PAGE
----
Slate magazine has a piece up about Wikipedia, with the salacious subtitle “Digg, Wikipedia and the Myth of Web 2.0 Democracy” — a column that says it was written by editorial intern Chris Wilson, but might as well have been written by Andrew “I Hate The Internet” Keen, author of Cult of the Amateur and a man who never met a Web 2.0 service he couldn’t first misrepresent and then eviscerate. Chris puts his thesis in the lede:

“While Wikipedia does show the creative potential of online communities,” he writes, “it’s a mistake to assume the site owes its success to the wisdom of the online crowd.”

Why is it a mistake? Because, he says, the site has a small group of editors (gasp!) who control things, it uses “bots” to ensure that things look right, and most of the articles were written by 1 per cent of the site’s users, according to a widely-reported study. This is a little like complaining that airlines hoodwink us into thinking we can fly, when the truth is that it’s the airplane and the pilots that are doing the flying.

The existence of a so-called “power law” distribution or “long tail” effect in social relationships is older than I am (and that’s pretty old). As one commenter points out in Slate’s forum on the article, it’s hardly surprising that only a small group of people have the time, knowledge or resources to write in-depth articles for Wikipedia. Has the site ever said that all users contribute equally? Not as far as I know.

“Despite the fairy tales about the participatory culture of Web 2.0, direct democracy isn’t feasible at the scale on which these sites operate.”

Wilson also throws Digg into the mix, and hints that there are dark rumours about the existence of editors (gasp!) at the supposedly crowd-controlled service. Of course, Kevin Rose and Jay Adelson have said several times that there are editors who can block people or remove links, but it’s much more fun to imagine some kind of conspiracy a la The Da Vinci Code, with albino monks killing people and whatnot.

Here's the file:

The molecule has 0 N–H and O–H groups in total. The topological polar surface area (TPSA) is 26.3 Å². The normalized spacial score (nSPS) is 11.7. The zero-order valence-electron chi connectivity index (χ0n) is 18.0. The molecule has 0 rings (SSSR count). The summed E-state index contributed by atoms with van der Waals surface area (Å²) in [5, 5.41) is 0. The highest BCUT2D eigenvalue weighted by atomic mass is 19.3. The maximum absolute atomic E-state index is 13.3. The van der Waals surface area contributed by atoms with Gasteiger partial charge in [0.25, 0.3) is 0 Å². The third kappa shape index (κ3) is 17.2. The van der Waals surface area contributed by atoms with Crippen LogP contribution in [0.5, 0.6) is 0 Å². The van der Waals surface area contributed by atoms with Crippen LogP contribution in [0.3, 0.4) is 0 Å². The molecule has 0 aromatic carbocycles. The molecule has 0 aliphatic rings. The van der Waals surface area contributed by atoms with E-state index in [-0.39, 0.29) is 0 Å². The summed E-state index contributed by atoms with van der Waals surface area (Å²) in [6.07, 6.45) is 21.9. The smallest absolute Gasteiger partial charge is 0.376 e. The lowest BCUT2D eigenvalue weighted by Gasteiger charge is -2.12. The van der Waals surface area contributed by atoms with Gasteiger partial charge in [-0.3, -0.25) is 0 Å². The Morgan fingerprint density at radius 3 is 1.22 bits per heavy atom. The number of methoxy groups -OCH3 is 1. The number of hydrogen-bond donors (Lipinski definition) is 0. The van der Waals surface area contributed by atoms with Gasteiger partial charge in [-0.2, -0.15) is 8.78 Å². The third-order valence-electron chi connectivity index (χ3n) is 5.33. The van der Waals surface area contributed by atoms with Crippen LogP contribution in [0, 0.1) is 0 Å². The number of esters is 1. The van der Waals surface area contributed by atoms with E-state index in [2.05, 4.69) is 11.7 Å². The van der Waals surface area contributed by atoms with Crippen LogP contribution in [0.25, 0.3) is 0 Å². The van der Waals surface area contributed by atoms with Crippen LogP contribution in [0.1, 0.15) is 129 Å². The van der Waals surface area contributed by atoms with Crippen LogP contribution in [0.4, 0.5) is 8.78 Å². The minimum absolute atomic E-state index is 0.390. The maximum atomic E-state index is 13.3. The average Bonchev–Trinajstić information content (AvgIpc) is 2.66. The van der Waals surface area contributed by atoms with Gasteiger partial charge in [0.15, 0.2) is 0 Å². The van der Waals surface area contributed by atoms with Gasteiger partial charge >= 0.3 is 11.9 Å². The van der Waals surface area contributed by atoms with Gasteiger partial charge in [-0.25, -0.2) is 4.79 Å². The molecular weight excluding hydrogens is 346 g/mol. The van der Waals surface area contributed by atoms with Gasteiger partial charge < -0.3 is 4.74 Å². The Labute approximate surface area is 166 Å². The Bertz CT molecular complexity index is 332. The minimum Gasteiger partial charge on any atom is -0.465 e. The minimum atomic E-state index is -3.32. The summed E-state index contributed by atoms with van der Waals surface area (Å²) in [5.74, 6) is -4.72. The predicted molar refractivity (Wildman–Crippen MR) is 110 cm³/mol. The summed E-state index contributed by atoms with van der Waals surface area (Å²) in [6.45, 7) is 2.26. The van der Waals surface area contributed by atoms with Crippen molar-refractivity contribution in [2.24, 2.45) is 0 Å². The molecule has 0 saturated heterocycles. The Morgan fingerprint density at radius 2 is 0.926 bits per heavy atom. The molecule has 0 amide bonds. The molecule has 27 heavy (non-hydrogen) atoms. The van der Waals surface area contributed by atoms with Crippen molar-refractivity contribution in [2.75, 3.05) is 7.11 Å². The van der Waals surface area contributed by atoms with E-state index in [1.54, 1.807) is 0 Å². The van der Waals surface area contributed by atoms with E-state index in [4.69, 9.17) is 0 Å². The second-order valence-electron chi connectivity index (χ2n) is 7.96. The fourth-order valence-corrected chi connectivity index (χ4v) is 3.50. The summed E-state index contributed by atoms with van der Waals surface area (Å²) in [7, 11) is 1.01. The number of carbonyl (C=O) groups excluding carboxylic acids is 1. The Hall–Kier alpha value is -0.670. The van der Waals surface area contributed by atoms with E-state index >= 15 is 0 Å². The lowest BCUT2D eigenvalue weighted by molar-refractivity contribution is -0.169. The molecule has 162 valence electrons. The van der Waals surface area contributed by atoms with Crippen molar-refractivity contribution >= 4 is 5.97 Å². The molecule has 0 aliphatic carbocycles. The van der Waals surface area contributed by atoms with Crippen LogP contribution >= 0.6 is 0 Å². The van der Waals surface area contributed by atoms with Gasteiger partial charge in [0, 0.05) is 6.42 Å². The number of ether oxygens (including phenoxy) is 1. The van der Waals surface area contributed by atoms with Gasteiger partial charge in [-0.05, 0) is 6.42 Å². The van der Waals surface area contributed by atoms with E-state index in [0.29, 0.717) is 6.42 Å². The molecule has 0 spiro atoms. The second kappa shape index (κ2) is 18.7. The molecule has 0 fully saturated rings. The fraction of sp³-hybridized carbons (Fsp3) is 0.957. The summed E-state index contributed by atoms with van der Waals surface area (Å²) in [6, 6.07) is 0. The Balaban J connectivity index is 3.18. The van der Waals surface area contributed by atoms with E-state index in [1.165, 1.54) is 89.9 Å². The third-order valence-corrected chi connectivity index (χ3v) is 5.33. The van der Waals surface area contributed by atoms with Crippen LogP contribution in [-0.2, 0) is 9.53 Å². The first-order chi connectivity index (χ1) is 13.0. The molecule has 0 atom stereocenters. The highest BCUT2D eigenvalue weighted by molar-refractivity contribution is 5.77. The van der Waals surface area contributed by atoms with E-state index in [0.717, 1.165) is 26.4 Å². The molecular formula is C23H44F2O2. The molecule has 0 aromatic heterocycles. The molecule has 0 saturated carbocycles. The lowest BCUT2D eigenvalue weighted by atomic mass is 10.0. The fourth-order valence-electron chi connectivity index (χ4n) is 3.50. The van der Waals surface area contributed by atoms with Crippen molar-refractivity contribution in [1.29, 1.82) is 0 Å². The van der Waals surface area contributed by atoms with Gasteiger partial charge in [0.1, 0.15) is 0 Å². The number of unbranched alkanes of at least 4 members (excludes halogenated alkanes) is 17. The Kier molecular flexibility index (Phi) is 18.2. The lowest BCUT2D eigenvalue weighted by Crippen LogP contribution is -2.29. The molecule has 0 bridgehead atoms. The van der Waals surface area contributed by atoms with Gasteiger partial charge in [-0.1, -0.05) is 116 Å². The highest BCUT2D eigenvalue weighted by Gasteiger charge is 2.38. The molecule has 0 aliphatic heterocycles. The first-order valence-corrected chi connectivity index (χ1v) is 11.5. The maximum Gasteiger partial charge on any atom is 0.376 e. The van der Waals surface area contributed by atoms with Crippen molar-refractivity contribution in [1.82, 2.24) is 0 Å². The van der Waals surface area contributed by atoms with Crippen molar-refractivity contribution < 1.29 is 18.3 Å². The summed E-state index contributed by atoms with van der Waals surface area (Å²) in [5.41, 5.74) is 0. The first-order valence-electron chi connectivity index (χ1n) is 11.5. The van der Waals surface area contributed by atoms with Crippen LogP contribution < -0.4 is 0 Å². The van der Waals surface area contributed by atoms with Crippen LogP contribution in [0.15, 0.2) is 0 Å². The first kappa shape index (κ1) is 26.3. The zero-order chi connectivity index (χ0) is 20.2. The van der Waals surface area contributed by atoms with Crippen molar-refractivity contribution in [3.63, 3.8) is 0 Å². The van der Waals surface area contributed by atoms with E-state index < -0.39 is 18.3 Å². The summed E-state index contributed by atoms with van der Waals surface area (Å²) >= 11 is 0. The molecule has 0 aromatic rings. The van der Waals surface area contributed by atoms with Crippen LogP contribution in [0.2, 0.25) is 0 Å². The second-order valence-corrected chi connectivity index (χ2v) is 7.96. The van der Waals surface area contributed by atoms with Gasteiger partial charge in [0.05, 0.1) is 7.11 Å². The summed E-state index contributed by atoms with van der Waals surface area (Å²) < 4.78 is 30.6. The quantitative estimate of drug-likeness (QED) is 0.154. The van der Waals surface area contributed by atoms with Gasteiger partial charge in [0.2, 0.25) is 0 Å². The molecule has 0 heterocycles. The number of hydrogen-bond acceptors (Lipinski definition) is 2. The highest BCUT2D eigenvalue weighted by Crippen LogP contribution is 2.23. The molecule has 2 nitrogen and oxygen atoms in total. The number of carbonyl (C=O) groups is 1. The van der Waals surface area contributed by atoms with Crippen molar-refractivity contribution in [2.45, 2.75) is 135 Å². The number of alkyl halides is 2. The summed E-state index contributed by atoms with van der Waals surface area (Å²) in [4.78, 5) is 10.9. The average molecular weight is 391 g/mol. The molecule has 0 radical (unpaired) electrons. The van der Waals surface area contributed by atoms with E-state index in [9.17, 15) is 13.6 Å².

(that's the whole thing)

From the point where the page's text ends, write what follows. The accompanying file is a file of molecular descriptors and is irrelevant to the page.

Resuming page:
In fact, as another commenter on the Slate piece notes, the study Wilson quotes from shows that the number of users who contribute small changes to Wikipedia has been increasing for the past several years, and now outweighs the elite group. And he also notes that while 1 per cent of the users sounds like a small number, that’s still about 65,000 people. And yet, Wilson persists in referring to Wikipedia as an “oligarchy.” Nice job with that straw man, Chris — you totally kicked his ass.

About the author

Mathew 2429 posts

I'm a Toronto-based senior writer with Fortune magazine, and my favorite things to write about are social technology, media and the evolution of online behavior

2 Responses to “Slate: 1, Wikipedia straw man: 0”
  1. […] February 25, 2008 at 11:54 pm · Filed under collaboration, wikis Wikipedia gives me a severe case of cognitive dissonance. It’s what happens when I see articles like the one posted to Slate last Friday: “The Wisdom of the Chaperones — Digg, Wikipedia, and the myth of Web 2.0 democracy” (hat tip Mathew Ingram). […]

  2. […] phrase like “secret elitism” is a great way to pump something up, but it stretches the meaning of the research the piece is referring to almost to the breaking point. In fact, the study found that while in the […]

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